Amasia, in Pontus. The date of his birth is
unknown, but may perhaps be placed about
B.C. 54. He. lived during the whole of the
reign of Augustus, and during the early part,
at least, of the reign of Tiberius. He is sup-
posed to have died about a.d. 24. He lived
some years at Rome, and also travelled much
in various countries. We learn from his
own work that he was with his friend
Aelius Gallus in Egypt in b.c. 24. He wrote
an historical work in 43 books, which is lost.
It began where the history of Polybius ended,
and was probably continued to tiie baule of



Actium. He also wrote a work on Geography
(ri«»yfa^i»a), in 17 books, which has come
down to us entire, with the exception of the
7 th, of which we have only a. meagre
epitome. Strabo's work, according to his
own expression, was not intended for the
use of all persons. It was designed for all
who had had a good education, and par-
ticularly for those who were engaged in the
higher departments of administration. Hi»
work forms a striking contrast with* the
geography of Ptolemy, and the dry list of
names, occasionally relieved by something
added to them, in the geographical portion of
the Natural History of Pliny.

STRABO SEIUS. [Sejantjs.]

STRATON (-onis), son of Arcesilaus, of
Lamps&cus, was a distinguished peripatetic
philosopher, and the tutor of Ptolemy Phi-
ladelphus. He succeeded Theophrastus as
head of the school in b.c. 288, and, after
presiding over it 1 8 years, was succeeded by
Lycon. He devoted himself especially to the
study of natural science, whence he obtained
the appellation of Fhysictts.

STRXtONICE (-6s), daughter of Deme-
trius Poliorcetes and Phila, the daughter of
Antipater. In b.c. 300, at which time she
could not have been more tlian 1 7 years of age,
she was married to Seleucus, king of Syria.
Notwithstanding the disparity of their ages,
she lived in harmony with the old king for
some years, when it was discovered that her
step-son Antiochus was deeply enamoured of
her, and Seleucus, in order to save the life of
his son, which was endangered by the vio-
lence of his passion, gave up Stratonice in mar-
riage to the young prince.

STRATONICEA (-ae: JBskUHisar, Ru.),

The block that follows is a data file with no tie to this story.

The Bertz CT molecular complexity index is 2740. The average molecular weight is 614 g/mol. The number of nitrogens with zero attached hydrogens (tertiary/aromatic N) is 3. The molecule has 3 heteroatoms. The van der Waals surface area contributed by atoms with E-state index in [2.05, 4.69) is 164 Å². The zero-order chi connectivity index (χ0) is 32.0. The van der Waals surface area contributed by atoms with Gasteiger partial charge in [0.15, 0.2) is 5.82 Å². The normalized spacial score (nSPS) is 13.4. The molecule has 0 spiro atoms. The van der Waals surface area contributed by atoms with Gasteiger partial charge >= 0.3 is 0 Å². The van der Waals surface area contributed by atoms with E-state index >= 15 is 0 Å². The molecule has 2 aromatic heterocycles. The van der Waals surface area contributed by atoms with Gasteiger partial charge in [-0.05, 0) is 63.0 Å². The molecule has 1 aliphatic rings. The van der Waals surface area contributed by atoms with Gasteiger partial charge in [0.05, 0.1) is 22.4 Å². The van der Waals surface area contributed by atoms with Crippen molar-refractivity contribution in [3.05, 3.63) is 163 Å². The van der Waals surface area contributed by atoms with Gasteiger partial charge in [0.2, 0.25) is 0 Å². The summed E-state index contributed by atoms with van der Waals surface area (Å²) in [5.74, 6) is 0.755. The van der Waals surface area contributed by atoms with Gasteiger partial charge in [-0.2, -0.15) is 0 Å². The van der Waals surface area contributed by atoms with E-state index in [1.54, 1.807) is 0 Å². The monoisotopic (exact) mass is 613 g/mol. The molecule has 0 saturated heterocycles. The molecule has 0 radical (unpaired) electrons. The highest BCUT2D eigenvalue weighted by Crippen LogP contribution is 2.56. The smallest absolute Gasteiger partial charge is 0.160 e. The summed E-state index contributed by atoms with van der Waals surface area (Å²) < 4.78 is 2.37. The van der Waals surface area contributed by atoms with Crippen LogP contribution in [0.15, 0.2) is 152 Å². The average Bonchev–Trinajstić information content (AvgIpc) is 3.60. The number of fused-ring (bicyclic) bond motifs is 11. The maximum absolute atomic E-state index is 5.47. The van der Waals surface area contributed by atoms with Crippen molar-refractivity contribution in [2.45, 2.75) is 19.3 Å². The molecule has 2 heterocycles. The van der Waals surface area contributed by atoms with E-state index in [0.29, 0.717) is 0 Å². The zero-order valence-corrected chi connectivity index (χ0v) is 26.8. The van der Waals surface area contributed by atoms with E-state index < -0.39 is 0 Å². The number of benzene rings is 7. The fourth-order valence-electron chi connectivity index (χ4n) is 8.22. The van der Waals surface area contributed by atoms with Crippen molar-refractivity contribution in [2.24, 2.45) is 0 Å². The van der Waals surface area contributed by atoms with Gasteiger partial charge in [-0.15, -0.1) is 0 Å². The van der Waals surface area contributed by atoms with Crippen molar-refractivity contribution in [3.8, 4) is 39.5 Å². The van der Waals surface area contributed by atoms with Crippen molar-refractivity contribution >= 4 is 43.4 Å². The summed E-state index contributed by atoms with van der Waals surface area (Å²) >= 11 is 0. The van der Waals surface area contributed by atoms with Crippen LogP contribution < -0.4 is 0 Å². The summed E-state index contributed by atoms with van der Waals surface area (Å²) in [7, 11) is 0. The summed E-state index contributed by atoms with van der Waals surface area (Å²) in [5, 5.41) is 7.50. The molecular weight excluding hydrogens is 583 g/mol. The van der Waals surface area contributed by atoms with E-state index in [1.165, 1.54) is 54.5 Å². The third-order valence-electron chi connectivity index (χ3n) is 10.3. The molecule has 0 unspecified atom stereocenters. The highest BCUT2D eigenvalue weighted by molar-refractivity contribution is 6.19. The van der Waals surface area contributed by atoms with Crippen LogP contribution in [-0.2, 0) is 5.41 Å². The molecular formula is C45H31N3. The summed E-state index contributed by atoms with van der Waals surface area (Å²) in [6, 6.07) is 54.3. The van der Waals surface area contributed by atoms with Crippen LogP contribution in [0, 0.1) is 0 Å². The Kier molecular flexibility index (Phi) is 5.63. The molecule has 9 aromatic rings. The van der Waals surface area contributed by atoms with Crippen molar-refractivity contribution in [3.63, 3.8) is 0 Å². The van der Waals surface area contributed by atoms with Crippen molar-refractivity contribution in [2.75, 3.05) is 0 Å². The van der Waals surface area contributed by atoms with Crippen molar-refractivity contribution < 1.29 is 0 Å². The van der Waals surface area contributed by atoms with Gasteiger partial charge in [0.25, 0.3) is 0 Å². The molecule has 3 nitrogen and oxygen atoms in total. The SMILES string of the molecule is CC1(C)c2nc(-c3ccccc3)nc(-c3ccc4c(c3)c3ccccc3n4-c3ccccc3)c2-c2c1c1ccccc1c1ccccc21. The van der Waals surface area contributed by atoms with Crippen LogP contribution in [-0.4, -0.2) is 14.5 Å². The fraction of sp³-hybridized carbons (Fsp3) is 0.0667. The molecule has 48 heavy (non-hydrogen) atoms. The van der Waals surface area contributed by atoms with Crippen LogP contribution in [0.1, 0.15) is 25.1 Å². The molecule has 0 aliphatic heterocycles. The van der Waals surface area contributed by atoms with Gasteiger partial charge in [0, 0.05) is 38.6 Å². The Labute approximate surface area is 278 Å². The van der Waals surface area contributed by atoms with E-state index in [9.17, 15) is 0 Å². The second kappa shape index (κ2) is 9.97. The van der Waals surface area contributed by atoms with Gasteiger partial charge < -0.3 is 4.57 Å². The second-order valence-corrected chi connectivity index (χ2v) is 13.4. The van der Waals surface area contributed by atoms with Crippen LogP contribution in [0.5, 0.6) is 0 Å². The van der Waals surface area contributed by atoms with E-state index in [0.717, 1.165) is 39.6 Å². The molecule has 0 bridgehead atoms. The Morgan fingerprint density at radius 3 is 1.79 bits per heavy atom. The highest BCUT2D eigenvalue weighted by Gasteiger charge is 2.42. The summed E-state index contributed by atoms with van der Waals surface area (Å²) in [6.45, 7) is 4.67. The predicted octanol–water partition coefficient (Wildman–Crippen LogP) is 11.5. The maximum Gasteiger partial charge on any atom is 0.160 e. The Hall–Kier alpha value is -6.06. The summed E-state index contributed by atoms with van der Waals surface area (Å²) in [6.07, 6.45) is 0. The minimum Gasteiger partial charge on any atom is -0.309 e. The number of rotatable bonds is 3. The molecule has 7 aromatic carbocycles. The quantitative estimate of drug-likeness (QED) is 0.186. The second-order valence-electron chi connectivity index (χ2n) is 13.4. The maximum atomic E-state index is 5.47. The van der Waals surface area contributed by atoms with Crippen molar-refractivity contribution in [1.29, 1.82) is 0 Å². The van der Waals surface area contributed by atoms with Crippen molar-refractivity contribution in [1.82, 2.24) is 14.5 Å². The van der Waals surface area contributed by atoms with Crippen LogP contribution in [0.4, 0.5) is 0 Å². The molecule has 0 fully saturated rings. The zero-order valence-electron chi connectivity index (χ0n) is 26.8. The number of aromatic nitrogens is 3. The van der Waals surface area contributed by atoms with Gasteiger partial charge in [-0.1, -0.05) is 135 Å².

one of the chief inland cities of Caria, built
by Antiochus I. Soter, who fortified it
strongly, and named it in honour of hi"
wife Stratonice. It stood E. of Mylasa and
S. of Alabanda, near the river Marsyas, a S.
tributary of the Maeander. Under the Ro-
mans it was a free city.

STRATUS (-i: Nr. Lepenu or Zepanon^
Ru.), the chief town in Acamania, 10 stadia
W. of the Achelous. Its territory was called
Stratick.

STROPHADES (-um) INSULAE, formerly
called Plotab {Strofadia and StHvaU)^ 2
islands in the Ionian sea, off the coast of
Messenia and S. of Zacynthus. The Harpies
were pursued to these islands by the sons of
Boreas ; and it was from the circumstance of
the latter returning from these islands after
the pursuit that they are supposed to have
obtained the name of Strophades.

STROPHIUS (-i), king of Phocis, son of
Crissus and Antiphatia, and husband of



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8TRYM0N.



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SUETONIUS.



Cydragora, Anaxibia or Astyochia, by whom
be became the father of Astydamia and Py-
kades. [Oassm.]

STRtMON (^nifl : Struma, caUed by the
Turks ICareuu), an important river in Macedo-
nia, forming the boundary between that coun.
try and Thrace down to the time of Philip. It
rose in Mt. Scomius, flowed first S. and then
S.E., passed through the lake Prasias, and,
immediately 8. of Amphipolis, fell into a
bay of the Aegaean Sea, called after it Stbt-
MONicus Sinus.

STYMPHAlTdES. [SmiPHAi.rs.]

STYMPHALUS (4), a town in the N.E. of
Arcadia, the territory of which was bounded
on the N. by Achaia, on the E. by Sicyonia
and Phliasia, on the 8. by the territory of
Mantinea, and on the W. by that of Orcho-
menus and Pheneus. The town itself was
situated on a mountain of the same name,
and on the N. side of the lake Sttmphalis
(Zaraka)f on which dwelt, according to
tradition, the celebrated birds, called Smc-
PHALiDKS, destroyed by Hercules.

STYRA (^rum : Stura), a town in Euboea
on the S.W. coast, not far from Carystus, and
nearly opposite Marathon in Attica.

STYX i'fm), connected with the verb
rrvyim^ to hate or abhor, is the name of the
principal river in the netheir world, around
which it flows 7 times. Styx is described as
a daughter of Oceanns and Tethys. As a
nymph she dwelt at the entrance of Hades,
in a lofty grotto which was supported by
silver columns. As a river Styx is described
as a branch of Oceanns, flowing from its 10th
Hource; and the river Cocytus again is a
branch of the Styx. By Pallas Styx became
the mother of Zelus (zeal), Nice (victory),
Bia (strength), and Cratos (power). She was
the first of all the immortals who took her



Online LibraryWilliam SmithA smaller classical dictionary of biography, mythology, and geography ... → online text (page 77 of 90)